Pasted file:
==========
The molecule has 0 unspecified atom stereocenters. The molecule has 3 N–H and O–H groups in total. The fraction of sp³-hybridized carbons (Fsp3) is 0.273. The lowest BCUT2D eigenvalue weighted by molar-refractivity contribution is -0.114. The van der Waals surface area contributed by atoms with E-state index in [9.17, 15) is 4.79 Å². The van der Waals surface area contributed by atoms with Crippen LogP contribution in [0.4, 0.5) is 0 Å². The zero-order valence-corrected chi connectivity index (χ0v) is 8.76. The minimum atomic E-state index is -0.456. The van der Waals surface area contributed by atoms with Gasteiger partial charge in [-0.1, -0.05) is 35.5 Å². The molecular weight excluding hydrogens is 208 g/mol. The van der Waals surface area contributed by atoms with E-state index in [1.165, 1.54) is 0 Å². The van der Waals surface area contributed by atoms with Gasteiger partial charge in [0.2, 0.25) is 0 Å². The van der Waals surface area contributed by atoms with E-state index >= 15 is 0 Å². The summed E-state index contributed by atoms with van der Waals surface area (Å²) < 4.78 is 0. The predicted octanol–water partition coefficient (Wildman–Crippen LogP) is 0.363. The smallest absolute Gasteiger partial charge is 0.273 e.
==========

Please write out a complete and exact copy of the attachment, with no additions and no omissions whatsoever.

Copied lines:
The molecule has 0 unspecified atom stereocenters. The molecule has 3 N–H and O–H groups in total. The fraction of sp³-hybridized carbons (Fsp3) is 0.273. The lowest BCUT2D eigenvalue weighted by molar-refractivity contribution is -0.114. The van der Waals surface area contributed by atoms with E-state index in [9.17, 15) is 4.79 Å². The van der Waals surface area contributed by atoms with Crippen LogP contribution in [0.4, 0.5) is 0 Å². The zero-order valence-corrected chi connectivity index (χ0v) is 8.76. The minimum atomic E-state index is -0.456. The van der Waals surface area contributed by atoms with Gasteiger partial charge in [-0.1, -0.05) is 35.5 Å². The molecular weight excluding hydrogens is 208 g/mol. The van der Waals surface area contributed by atoms with E-state index in [1.165, 1.54) is 0 Å². The van der Waals surface area contributed by atoms with Gasteiger partial charge in [0.2, 0.25) is 0 Å². The van der Waals surface area contributed by atoms with E-state index >= 15 is 0 Å². The summed E-state index contributed by atoms with van der Waals surface area (Å²) < 4.78 is 0. The predicted octanol–water partition coefficient (Wildman–Crippen LogP) is 0.363. The smallest absolute Gasteiger partial charge is 0.273 e.